When cats go to the vets, they can pick up scents from other cats or the hands of the staff, says behaviourist Jon Bowen.
(Q) Last year my family got a female rescue kitten. She settled in really well with our other six cats, especially our youngest male. After she was spayed, the male hissed and screeched at her. Now, whenever she goes near him, he hisses at her and walks off. What is happening?
(A) Behaviourist Jon Bowen says: Unfortunately, this is a really common problem. The wild cousins of our domestic pet cats have highly camouflaged coats that enable them to blend in with the environment. This stops them being spotted by prey as well as larger predators. As a result, it would be difficult for cats to identify each other purely on sight, because one set of camouflage stripes looks the same as any other. So, cats evolved a system of scent recognition to compensate for difficulties in visual identification. This also enables them to quickly identify cats they have a relationship with; if two cats rub against each other they will pick up a little of each other's scent to create what is called a 'group odour'. So, when cats meet they can immediately recognize each other's individual scent as well as the group odour that reminds them that the other cat is part of their social group.
When cats go to the vets for an operation, they can pick up the scent from other cats from the table or the hands of the staff, and they can also have some of their own scent stripped off by the cleaning chemicals that are used to prepare them for surgery. Some of the cleaning agents we use also have strong odours that cats find unpleasant. The end result is that a cat comes home smelling different, and sometimes other cats find this alarming. Added to this, the returning cat may still be under the influence of sedatives and anaesthetics that can make them appear and behave oddly.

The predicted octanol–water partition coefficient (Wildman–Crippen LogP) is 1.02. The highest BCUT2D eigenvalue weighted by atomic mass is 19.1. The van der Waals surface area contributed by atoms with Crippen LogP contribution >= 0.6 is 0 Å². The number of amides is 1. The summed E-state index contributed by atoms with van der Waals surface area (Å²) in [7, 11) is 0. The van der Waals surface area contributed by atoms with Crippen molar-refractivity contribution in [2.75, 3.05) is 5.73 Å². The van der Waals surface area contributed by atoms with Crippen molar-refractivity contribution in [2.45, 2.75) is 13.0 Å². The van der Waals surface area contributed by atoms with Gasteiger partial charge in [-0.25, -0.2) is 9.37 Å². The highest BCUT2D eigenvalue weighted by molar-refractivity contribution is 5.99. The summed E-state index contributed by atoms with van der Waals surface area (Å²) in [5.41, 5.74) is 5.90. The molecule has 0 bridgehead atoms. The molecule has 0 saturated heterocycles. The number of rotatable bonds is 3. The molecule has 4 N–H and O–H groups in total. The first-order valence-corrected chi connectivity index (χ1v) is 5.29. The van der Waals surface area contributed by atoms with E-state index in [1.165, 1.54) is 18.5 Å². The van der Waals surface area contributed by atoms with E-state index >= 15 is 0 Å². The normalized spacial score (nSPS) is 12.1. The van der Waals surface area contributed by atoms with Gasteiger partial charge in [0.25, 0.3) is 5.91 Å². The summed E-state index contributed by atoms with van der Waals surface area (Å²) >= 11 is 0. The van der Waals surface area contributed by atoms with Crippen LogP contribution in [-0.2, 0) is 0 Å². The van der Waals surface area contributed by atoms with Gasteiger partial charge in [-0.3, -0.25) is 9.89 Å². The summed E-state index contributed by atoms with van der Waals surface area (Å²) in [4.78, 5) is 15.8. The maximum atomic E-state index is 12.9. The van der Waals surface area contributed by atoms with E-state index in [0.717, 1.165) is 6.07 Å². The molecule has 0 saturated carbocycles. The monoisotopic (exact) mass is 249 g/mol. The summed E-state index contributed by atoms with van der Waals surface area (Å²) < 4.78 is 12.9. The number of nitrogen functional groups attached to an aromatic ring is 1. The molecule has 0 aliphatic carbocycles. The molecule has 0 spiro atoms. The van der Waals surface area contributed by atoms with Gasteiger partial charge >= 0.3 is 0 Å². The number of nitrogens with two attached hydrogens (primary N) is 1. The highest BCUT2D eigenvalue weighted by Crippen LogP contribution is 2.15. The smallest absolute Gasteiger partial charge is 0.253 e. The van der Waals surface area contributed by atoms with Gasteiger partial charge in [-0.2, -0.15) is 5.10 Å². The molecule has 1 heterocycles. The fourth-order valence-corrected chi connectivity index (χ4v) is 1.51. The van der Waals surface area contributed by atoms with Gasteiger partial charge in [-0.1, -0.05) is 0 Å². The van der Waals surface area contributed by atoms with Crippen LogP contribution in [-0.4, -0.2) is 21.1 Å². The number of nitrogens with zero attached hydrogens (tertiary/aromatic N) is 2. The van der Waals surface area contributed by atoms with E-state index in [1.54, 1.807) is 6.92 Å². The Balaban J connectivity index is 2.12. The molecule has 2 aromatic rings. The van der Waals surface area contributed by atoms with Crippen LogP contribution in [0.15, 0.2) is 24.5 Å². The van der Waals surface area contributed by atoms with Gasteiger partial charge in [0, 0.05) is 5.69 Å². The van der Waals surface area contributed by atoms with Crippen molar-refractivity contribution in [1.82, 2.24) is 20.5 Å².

The advice I give to cat owners is that if a cat goes to the vet clinic for any reason, keep him isolated from other cats for a few hours when he gets back home. This allows the cat to clean and groom himself, and remove any funny smells that he has picked up. Then give the cat a rub all over with same bedding used by the other cats in the household in order to re-establish some of the group scent. Only once the returning cat is fully relaxed and back to normal should you allow him to meet the other cats. If there is any sign of hostility, separate the cats and allow a little more time for normal scent to be established.
Once a problem has already arisen, with cats hissing and growling at each other for several days, then the only option is to go through a standard introduction approach as if the cats had never met.